Once radiant and beautiful, Matanzas has aged terribly since the Revolution; now its outward countenance seems to belie four centuries of illustrious history when, thanks to a gigantic literary and musical heritage, it was regularly touted as the ‘Athens of Cuba.' With its battle-scarred buildings and cars belching out asphyxiating diesel fumes, contemporary Matanzas is a long way from the vacation glitter of Varadero; though there’s dignity amid the dilapidation. If the city were a character it would be the fisherman, Santiago, in Hemingway’s The Old Man and the Sea: ‘thin and gaunt with deep wrinkles’ yet, irrepressibly ‘cheerful and undefeated.’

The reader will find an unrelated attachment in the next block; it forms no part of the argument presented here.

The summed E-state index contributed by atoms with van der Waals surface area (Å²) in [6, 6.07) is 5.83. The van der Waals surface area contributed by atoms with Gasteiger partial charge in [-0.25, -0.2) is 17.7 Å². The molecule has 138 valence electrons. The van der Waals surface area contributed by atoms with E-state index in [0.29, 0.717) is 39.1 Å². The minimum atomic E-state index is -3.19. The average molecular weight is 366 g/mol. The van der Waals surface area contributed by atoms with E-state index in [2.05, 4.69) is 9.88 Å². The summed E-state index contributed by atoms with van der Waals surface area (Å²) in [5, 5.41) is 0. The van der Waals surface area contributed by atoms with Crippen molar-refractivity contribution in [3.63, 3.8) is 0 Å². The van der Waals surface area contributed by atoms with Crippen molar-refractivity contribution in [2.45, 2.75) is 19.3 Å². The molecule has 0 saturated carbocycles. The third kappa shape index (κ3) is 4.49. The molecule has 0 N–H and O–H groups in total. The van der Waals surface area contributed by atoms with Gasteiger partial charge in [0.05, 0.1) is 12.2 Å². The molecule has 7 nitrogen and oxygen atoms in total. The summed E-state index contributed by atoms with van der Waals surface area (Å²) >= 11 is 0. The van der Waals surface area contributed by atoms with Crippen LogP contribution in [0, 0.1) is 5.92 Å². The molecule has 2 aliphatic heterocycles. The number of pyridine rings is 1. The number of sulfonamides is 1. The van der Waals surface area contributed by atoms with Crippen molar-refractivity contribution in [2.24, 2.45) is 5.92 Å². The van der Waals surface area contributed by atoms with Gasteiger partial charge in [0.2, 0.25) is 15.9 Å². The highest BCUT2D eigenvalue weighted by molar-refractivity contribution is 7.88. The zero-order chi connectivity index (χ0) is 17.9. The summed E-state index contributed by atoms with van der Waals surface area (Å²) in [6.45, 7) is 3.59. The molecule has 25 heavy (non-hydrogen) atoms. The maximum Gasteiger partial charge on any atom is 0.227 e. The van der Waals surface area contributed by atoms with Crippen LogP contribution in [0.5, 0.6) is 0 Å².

Two pivotal Cuban musical forms, danzón and rumba, were hatched here among Matanzas' erstwhile splendor, along with various religions of African origin, including Arará, Regla de Ocha (Santería) and the secret Abakuá fraternity. Matanzas is also the home of Cuba’s finest provincial theater (the Sauto), and was the birthplace of some its most eloquent poets and writers. Today, the city offers little in the way of standard sights, but plenty of under-the-radar pleasures. Join a spontaneous game of dominoes in Plaza Libertad, or listen to some bembe drummers in the Marina neighborhood, and you’ll quickly ascertain that Matanzas’ greatest strength is its people, a proud, poetic populace infused with the spirit of stoic survivors. Welcome to the real Cuba, asere.